Athena Trakadas is a maritime archaeologist focusing on the Greco-Roman and early Islamic worlds – from the Atlantic facade to the Mediterranean to the Indian Ocean. Her primary research interests extend beyond ships to the economic, social, and environmental mechanisms that supported and facilitated their use. This includes the development of harbours within contemporary trade and communication networks, coastal and riverine geo-morphological changes affecting these marine-land interfaces, and the exploitation of marine resources. She is also a co-editor of the Journal of Maritime Archaeology.
Since 1999, she has directed several underwater and terrestrial research projects in Morocco that focus on past fishing practices, the logistical integration of landing places, and the development of maritime heritage management. Her KUDAR-ANAMED research project focuses on establishing the chronologies of, and factors for, the movement of settlements and their associated natural harbors along the lower Atlantic river valleys of northwest Morocco, from the 8th century BC to the 15th century AD. The project will correlate marine geological and archaeological data, as well as archival sources, to examine the complex inter-relationships in the diachronic establishment of harbour locations within dynamic river-scapes. The results of her project as a KUDAR-ANAMED Fellow have been published in the Journal of Island and Coastal Archaeology.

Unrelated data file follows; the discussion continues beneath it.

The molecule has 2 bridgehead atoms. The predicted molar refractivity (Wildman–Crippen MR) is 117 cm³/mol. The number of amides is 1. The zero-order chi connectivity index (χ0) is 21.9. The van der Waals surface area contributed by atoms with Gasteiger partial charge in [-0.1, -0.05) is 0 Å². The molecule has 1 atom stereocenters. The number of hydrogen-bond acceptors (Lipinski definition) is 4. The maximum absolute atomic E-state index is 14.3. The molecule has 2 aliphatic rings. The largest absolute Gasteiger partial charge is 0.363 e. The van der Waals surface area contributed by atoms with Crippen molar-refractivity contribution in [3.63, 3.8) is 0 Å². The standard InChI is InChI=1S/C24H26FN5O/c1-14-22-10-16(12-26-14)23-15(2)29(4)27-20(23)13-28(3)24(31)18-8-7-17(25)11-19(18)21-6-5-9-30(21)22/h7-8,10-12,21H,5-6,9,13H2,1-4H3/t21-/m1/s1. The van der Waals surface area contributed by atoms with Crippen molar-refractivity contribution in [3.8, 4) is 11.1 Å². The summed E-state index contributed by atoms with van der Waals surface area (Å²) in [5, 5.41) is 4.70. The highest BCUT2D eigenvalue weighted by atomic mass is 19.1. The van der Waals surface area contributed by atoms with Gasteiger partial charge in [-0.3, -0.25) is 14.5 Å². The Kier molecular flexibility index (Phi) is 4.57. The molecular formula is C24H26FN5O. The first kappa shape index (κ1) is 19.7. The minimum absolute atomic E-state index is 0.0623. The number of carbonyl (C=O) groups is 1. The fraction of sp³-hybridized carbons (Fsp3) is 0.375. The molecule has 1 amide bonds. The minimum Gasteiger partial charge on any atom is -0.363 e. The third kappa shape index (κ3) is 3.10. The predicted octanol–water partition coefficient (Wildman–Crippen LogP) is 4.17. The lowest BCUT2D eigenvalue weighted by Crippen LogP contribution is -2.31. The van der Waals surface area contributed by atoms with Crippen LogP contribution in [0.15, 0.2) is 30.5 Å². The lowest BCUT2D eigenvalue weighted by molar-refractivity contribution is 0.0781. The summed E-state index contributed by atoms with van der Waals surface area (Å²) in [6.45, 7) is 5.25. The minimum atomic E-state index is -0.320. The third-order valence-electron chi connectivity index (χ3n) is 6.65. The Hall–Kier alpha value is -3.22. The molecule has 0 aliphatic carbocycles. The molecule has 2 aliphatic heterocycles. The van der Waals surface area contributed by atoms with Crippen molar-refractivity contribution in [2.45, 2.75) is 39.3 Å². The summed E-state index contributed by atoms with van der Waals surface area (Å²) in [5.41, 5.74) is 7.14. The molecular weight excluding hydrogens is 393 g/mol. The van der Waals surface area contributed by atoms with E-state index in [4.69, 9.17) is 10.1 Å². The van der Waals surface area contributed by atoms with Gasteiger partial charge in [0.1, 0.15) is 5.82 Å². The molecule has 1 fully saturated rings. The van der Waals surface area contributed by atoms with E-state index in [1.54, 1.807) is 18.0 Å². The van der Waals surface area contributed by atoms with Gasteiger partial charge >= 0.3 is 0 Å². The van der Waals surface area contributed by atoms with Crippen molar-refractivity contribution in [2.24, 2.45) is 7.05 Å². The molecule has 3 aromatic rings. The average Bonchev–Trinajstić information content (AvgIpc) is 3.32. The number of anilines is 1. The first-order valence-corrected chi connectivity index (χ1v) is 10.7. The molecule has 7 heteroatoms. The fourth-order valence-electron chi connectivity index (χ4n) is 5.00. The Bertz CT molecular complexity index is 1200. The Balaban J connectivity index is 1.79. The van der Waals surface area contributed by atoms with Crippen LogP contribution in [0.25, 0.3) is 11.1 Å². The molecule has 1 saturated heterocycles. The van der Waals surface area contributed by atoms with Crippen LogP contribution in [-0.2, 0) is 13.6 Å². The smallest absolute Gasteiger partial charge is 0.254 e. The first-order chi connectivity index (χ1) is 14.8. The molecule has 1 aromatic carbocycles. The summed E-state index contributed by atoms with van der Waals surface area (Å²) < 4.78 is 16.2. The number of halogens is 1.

Nergis Günsenin graduated from Istanbul University with an undergraduate degree in Classical Archaeology, obtained her M.A. and Ph.D. degrees from University Paris I Panthéon-Sorbonne in Byzantine History and Archaeology (under Hélene Ahrweiler and Jean-Pierre Sodini) and in Nautical Archaeology (under Eric Rieth). Her Ph.D. dissertation, Byzantine Amphoras (Xth – XIIIth centuries): Typology, Production, and Circulation based on Turkish Collections is recognized internationally, and an eastern-Mediterranean amphora type from this period is named after her.